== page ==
|Bridal Veil Falls, British Columbia, Canada, Spring 2010|
Far away, long ago, I learned to respire harmony when admire the snowy grandeur of mountains or the solitude of the forest. The birds were singing, the wild horses were running on overgrazed pastures hidden under the glowing sky as an ember. My heart used to know that I'm happiest in the middle of nature. We have been spending a little time outside lately and it is so sunny and gorgeous out now...
Thinking thus, last weekend we decided to walk around, just two hours from Vancouver, in the Fraser Valley, to see again Bridal Veil Falls Provincial Park and Harrison Hot Springs' landscapes. They are somehow easy to find: follow Hwy #1 to the City of Hope, then take right from the Trans Canada highway, on the same exit (#135) as to the Minter Gardens.
|Lush Green Forest at the base of Mount Cheam|
I almost remember the beauty of the Fraser Canyon in summer, but in the beginning of the spring, when we try to see "green" anywhere around us... these scenic trees (western red cedar, western hemlock, broadleaf maple still without leaves) decorated with moss, western sword fern and spiny wood ferns, sitting at the base of Mount Cheam, are looking even more stunning.
We intended to walk along them till The Bridal Veil Falls, a 60m high "veil-like" waterfall cascading over rocks - but the Park (situated at 16 km of the City of Chiliwack) was closed due to "hazardous winter conditions" and we postponed our visit.
Last year we saw the waterfall and it really does look like the veil of a bride (you can see it in the pictures taken with my mobile phone). So, we continued our day-trip visiting the ancient village of Popkum. The meaning of the "Popkum" word is "puffballs" - the mushrooms (fungal species "Calvatia gigantea" and "Lycoperdon giganteum") that were an important food source for Popkum First Nation People living in the area in 1700's and later.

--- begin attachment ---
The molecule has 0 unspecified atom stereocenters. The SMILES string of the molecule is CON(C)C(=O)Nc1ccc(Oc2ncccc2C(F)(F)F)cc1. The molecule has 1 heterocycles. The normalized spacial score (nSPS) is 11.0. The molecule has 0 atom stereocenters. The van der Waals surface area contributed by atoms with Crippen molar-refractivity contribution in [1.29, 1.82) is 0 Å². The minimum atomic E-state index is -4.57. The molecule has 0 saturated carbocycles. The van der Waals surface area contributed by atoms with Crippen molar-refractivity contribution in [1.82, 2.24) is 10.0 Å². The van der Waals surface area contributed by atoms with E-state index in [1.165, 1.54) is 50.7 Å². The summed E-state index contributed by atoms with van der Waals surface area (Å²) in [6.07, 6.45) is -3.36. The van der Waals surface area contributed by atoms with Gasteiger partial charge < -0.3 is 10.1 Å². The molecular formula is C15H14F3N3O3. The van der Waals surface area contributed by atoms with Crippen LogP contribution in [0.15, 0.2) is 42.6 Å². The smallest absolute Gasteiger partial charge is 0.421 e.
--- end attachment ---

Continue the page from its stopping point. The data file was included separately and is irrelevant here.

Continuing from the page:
|Sasquatch Provincial Park|
Although many other attractions like Dinotown Theme Park or Bridal Fall WaterPark were closed to the season, we visited one gift and antiques shop and snapped a few pictures, then we went to the North passing through the picturesque agricultural community of Agassiz, where we took a ride around the Agassiz- Harrison Museum housed in an old Canadian Pacific Railway Station built in 1893 (which is open only from May to October), then continued further North to Harrison Hot Springs.
|Rock Wall near the Road around Harrison Lake|
Harrison Hot Springs, located on the Harrison Lake's shore, amongst The Coastal Mountains of the British Columbia, it is a small community living in a fairy region: waterways, hot springs, mountains, agricultural landscapes. It is considered the "Jewel of the Fraser Valley" or "the SPA-town of Canada" and it is a perfect year-round getaway.
We explored (especially for the kids who were so excited) the rural countryside and discovered the wild beauty hiking in Sasquatch Provincial Park and on the trails around Harrison Hot Springs and its lake.
|Harrison Hot Springs in the evening grayish light|
In the evening, the sky became more grayish, and the beauty of landscapes more intense.
Our last stop before returning to Hwy #1 was to the Public Pool centrally located and accessible year-round by all visitors to Harrison Hot Springs (usually open between 9am-8pm). We enjoyed a hot bath (around 40 degrees Celsius) in this delightful mineral hot springs indoor pool, then we came back to Vancouver.